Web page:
In its March 25, 2020 opinion, the Fourth Circuit court found that the district court erred in concluding that Fluor’s disclosure revealed attorney-client communications and thus waived attorney-client privilege. Specifically, the Fourth Circuit took issue with the district court’s conclusion that, because the four statements identified above are “conclusions which only a lawyer is qualified to make,” they revealed attorney-client communications and thereby waived attorney-client privilege. The circuit court explained, “[t]o find waiver, a court must find that there has been ‘disclosure of a communication or information covered by the attorney-client privilege or work-product protection.’”
When is Privilege Waived?
To illustrate waiver of attorney-client privilege, the circuit court drew a distinction between Fluor’s disclosure and the disclosure in In re Martin Marietta Corp., 856 F.2d 619 (4th Cir. 1988). In Martin Marietta, the Fourth Circuit concluded that the appellant waived privilege over protected internal audit interviews because its disclosure to the government quoted from interviews conducted during an investigation, and it waived privilege over protected internal notes and memoranda on the interviews because the disclosure “summarize[ed] in substance and format the interview results.” The Fourth Circuit explained, “[b]y directly quoting and summarizing what employees had said to counsel in the interviews, the appellant in In re Martin Marietta Corp. revealed privileged communications.”
In contrast, the Fourth Circuit held that there was no evidence the four statements in Fluor’s disclosure quoted privileged communications or summarized them in substance and format. Instead, “the statements do no more than describe Fluor’s general conclusions about the propriety of Anderson’s conduct.”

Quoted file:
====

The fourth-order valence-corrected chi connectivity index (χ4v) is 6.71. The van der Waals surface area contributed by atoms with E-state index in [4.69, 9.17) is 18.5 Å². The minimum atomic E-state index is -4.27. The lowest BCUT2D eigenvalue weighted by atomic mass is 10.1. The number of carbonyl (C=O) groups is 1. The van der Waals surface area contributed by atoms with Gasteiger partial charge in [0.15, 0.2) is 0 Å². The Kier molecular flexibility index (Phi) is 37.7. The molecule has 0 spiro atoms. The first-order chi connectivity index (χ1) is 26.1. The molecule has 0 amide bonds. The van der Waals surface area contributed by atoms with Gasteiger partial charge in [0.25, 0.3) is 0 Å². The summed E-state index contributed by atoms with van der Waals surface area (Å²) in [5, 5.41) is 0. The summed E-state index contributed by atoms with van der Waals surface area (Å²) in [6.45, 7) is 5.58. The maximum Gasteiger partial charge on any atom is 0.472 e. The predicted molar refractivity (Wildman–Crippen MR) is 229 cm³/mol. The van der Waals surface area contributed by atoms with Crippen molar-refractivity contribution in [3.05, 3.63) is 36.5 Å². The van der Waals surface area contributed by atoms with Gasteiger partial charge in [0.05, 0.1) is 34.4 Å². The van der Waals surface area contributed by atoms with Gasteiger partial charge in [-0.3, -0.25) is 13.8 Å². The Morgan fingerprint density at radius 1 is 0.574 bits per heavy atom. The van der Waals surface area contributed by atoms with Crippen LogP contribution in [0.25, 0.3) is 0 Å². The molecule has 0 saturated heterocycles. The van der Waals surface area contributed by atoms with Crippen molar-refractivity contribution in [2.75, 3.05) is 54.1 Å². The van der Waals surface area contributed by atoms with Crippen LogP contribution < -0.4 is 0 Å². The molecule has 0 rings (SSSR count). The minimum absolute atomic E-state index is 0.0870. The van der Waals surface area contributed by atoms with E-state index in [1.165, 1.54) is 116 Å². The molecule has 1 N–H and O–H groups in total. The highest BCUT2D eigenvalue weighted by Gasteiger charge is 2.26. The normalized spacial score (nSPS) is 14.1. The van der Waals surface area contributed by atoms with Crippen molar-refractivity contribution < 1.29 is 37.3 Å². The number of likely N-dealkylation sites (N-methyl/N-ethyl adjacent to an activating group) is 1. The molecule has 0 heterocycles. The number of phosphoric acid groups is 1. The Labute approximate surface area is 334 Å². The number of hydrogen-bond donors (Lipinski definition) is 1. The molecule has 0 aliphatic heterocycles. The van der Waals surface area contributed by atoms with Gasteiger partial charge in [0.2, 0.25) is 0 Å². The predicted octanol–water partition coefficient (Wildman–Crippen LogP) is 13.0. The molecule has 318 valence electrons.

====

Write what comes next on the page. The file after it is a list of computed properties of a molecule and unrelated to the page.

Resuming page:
The Fourth Circuit further stated, “in determining whether there has been disclosure of a communication covered by the attorney-client privilege, we distinguish between disclosures based on the advice of an attorney, on the one hand, and the underlying attorney-client communication itself, on the other.” When a party makes a statement based on the advice of his or her attorney, it does not waive privilege. Privilege is only waived when the underlying communications between the client and their attorney are shared with a third party. The Fourth Circuit stated that it “will not infer a waiver merely because a party’s disclosure covers ‘the same topic’ as that on which it had sought legal advice.” The Fourth Circuit concluded that “requiring Fluor to produce privileged materials is particularly injurious here, where Fluor acted pursuant to a regulatory scheme mandating disclosure of potential wrongdoing. Government contractors should not fear waiving attorney-client privilege in these circumstances.” In so ruling, the Fourth Circuit recognized the undesirable incentives the district court’s decision would have created for contractors considering whether and how to make a disclosure to the government.
The district court’s decision in this case, left uncorrected, could have had far-reaching consequences for companies subject to FAR 52.201-13 and other similar disclosure requirements. Even though Fluor found relief in the Fourth Circuit, the district court’s decision demonstrates the need to remain vigilant when conducting internal investigations and making disclosures. Companies of course should carefully guard their privileged communications. In particular, they should think twice before labeling a disclosure as “voluntary,” avoid any disclosure of underlying privileged communications, and take care when describing the results of their investigations, particularly along the sometimes murky border between factual findings and legal conclusions.